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3 Reasons Why Operations Does Not Support Maintenance and Reliability

One of the most common things maintenance folks say is that operations does not support maintenance and reliability. It sounds like this:

"If it weren't for operations we would be reliable"

"They think their job is to break it and then it is our job to fix it... and fast"

"They will not let us have the equipment for PM and they wonder why it breaks down"

Want to know what operations has to say? Here are three quotes and a set of underlining causes:

1. Operations says: "Every time I give them the equipment for PM downtime it runs worse on start up than it did at shutdown"

Reason: Maintenance overly relies on invasive PMs that induce infant mortality instead of using Condition Based Maintenance (CBM) which is performed while the equipment is running and does not induce failures. If maintenance could get fifteen percent of there labor dedicated to CBM and then fifteen percent dedicated to PM then the balance would be better and the number of maintenance induced failures would drop. One example is eliminating the PM where you open a gearboxes up for a gear inspection and transitioning them to CBM inspections which can accomplish the same task without the potential for reassembly errors or foreign contamination in the gear box.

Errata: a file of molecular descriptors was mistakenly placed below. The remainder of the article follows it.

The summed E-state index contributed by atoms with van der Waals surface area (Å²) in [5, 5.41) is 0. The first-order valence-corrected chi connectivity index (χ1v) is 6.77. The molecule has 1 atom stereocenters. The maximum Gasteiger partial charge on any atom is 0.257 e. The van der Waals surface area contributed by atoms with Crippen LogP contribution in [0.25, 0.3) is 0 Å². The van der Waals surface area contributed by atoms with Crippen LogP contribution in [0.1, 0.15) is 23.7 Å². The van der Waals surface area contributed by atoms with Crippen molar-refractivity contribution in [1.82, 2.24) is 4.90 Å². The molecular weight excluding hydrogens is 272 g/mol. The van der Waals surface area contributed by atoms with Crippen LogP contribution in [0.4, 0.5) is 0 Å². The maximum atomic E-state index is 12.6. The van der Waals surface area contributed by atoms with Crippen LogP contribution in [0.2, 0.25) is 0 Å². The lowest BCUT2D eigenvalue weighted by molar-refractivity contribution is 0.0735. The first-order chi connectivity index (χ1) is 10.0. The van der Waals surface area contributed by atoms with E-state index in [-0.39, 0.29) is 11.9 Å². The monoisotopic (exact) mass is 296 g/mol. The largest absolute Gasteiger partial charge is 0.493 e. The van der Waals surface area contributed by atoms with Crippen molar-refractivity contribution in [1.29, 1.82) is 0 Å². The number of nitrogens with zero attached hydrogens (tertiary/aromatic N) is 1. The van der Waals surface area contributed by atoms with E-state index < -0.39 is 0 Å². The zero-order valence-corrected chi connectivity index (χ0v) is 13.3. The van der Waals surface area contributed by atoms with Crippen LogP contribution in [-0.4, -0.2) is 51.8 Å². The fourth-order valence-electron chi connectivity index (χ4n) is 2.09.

2. Operations says: "Maintenance never sticks to the schedule. They ask for 8 hours and take 16"Maintenance creates a schedule with work that is only marginally planned and then overruns the outage timeline because the estimates are completely inaccurate. If you don't take the time to break the job down into estimable task or steps then it becomes very hard to produce and accurate schedule. The way this sounds in the field is "Oh that job, it will take about a half shift for two guys"

3. Operations says: "This equipment runs better if I can just keep it running and keep maintenance out of it."

Maintenance does not practice precision maintenance therefor as work is completed defects are induced and equipment fails prematurely. One example is the installation of a bearing on a shaft with a hammer and chisel instead of a bearing heater and impact fitting tools.

The point here is that if we as maintenance and reliability professionals start by addressing our issues it becomes much easier to ask operations to address theirs. Or to say it another way:

"If you wanna make the world a better place

take a look at yourself, and then make a change"

~Michael Jackson

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